Football: Hinkley imports Michael Farda from Texas to become its new head football coach

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The Hinkley football team will take the field for the 2016 season with its fifth head coach in the past six seasons, as Michael Farda has been hired to fill the position, which was left open when previous coach Robbie O’Brien left to become a college assistant coach. The 31-year-old Farda currently works at Venus High School in Venus, Texas, and will move to Colorado with his family after completing the school year. (Photo by Courtney Oakes/Aurora Sentinel)

AURORA | Michael Farda’s model of stability for a high school football coach came from right inside the walls of his family’s home in football-rich Texas.

Farda — a 31-year-old Texas native who has been hired as Hinkley’s next head football coach — played at Nimitz High School in Irving for his father, Michael Farda Sr., who coached the program to 159-101-8 record in 26 seasons with the same program.

Farda Sr. passed away in 2010 after fighting cancer for 19 months, just a year after his son had his first chance as a head football coach at Maypearl ISD in Maypearl, Texas. The younger Farda has since moved on to be an assistant coach, most recently at Venus High School, and he now has a chance to start a new chapter of his coaching career in Aurora.

New Hinkley football coach Michael Farda. (Photo from Venus High School website)
New Hinkley football coach Michael Farda. (Photo from Venus High School website)

“I have a very skewed vision of what a high school football coach should be because my daddy was my hero growing up and I was blessed to play for him in high school,” Farda told the Sentinel.

“Not to say that football is life, but I saw my dad run a program for 26 years in Irving and he coached all of us boys. I know what kind of impact that had on me and that’s something I want to establish…My family is coming with me and this is not a light transition for us. We’re setting down roots and hopefully that commitment will be conveyed.”

Farda is Texas prep football, through and through.

“I was born on a Friday night in August and the next Friday I was in the bleachers because Aug. 31, that was in football season,” Farda said wryly. “I didn’t know what a birthday party was until I was 22, because it was always football season.”

By moving his family, Farda plans to establish some stability for a Hinkley program that now has its fifth head football coach in the past six seasons. The Thunderbirds’ longest-lasting coach in that span, Robbie O’Brien, left to become an assistant coach at the Colorado School of Mines after two seasons.

Farda — who was on the coaching staff at Venus High School, which finished 3-8 in 2015 while playing in the Division II Class 4A classification — emerged from a group of around 25 candidates according to Hinkley athletic director Tristen Fibiger. He follows O’Brien (2014 & 2015), Jaren Cohen (2013), Joe McKain (2012) and Bob Bozied (2011) as Thunderbirds’ coaches in the past six years.

“Hinkley was fortunate enough to meet Coach Farda in person and was very impressed by his background and knowledge of football, as well as his relational skills with peers and students,” Fibiger told the Sentinel.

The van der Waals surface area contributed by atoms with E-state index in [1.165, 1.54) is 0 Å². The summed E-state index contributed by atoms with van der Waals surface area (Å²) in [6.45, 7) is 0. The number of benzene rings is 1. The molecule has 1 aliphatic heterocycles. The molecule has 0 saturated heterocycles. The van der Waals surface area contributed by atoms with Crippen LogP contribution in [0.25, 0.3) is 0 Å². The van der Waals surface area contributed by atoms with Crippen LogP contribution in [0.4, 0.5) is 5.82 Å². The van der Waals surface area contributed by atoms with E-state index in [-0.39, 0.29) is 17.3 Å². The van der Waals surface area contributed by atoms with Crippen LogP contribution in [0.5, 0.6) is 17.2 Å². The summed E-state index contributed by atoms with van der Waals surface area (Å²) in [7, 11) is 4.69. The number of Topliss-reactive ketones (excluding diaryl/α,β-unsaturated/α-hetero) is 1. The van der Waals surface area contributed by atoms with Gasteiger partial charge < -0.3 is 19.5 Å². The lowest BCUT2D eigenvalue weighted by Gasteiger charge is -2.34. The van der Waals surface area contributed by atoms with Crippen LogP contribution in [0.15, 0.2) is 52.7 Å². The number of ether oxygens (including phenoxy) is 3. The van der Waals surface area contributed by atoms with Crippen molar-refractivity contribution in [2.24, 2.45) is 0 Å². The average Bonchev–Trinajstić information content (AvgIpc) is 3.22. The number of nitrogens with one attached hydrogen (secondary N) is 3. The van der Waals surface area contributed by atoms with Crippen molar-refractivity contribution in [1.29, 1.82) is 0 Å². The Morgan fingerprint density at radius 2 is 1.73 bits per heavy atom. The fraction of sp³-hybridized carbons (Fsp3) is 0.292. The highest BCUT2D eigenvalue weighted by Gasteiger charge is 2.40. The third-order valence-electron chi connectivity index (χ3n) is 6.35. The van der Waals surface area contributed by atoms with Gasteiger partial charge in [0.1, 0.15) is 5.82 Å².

“He has a strong work ethic and passion for winning, but keeps the students at the forefront of every decision, which aligns well with what Hinkley values,” she added.

Fibiger said the search for a new football coach would be a national search and she was right, especially when Farda applied for the position, the only one he saw available online in Colorado.

Looking for a new opportunity, Farda said he and his wife had a discussion about not being “married to Texas,” so he searched out possibilities outside of his home state.

Farda admitted he’d never been to Colorado, but his wife assured him he would love it. She was correct and he also relished the feel he got for Aurora and the area around Hinkley, which he said felt remarkably like the area in Irving — part of the Dallas-Fort Worth Metroplex — where his high school was located.

“It was a longshot opportunity, but my goodness did it ever work out,” Farda said. “It’s something we are anxiously looking forward to.”

An English teacher at Venus, he is currently also coaching the school’s boys soccer team and will finish out the school year before he and his family move to Colorado. Farda is still working out classroom details, but expects to be part of Hinkley’s English department or use his special education certification.

Farda takes over a Hinkley football program that went 3-7 in 2015, an improvement over a 2-8 2014 season. The Thunderbirds made the Class 5A state playoffs in 2013 under Cohen, who then departed for Ponderosa.

Hinkley’s top talent, lineman Anthony Wilson, signed with Colorado State-Pueblo, but a few key pieces are expected to return next season.

Ramzee Howard — the Thunderbirds’ starting quarterback the past two seasons and coming off a season in which he threw for 1,425 yards and 11 touchdowns — will be a senior and should have a weapon back in wide receiver Jermohd Ford.

Based on the new realignment approved by the Colorado High School Activities Association for the next two years, the Thunderbirds will play in a conference that includes another Aurora team — Cherokee Trail — in addition to 5A state runner-up Pomona, along with Chaparral, Mountain Vista and Rock Canyon.

Coincidentally, Cherokee Trail is the other Aurora football program with a new coach hired since the end of the 2015 season, as longtime assistant Dain Mangnall was tabbed to take over after original coach Monte Thelen stepped down.

With Mangnall and Farda in the fold, Aurora has no known head football coaching vacancies ahead of the 2016 season.

Courtney Oakes is Aurora Sentinel Sports Editor. Reach him at 303-750-7555 or [email protected] Twitter: @aurorasports. FB: Aurora Prep Sentinel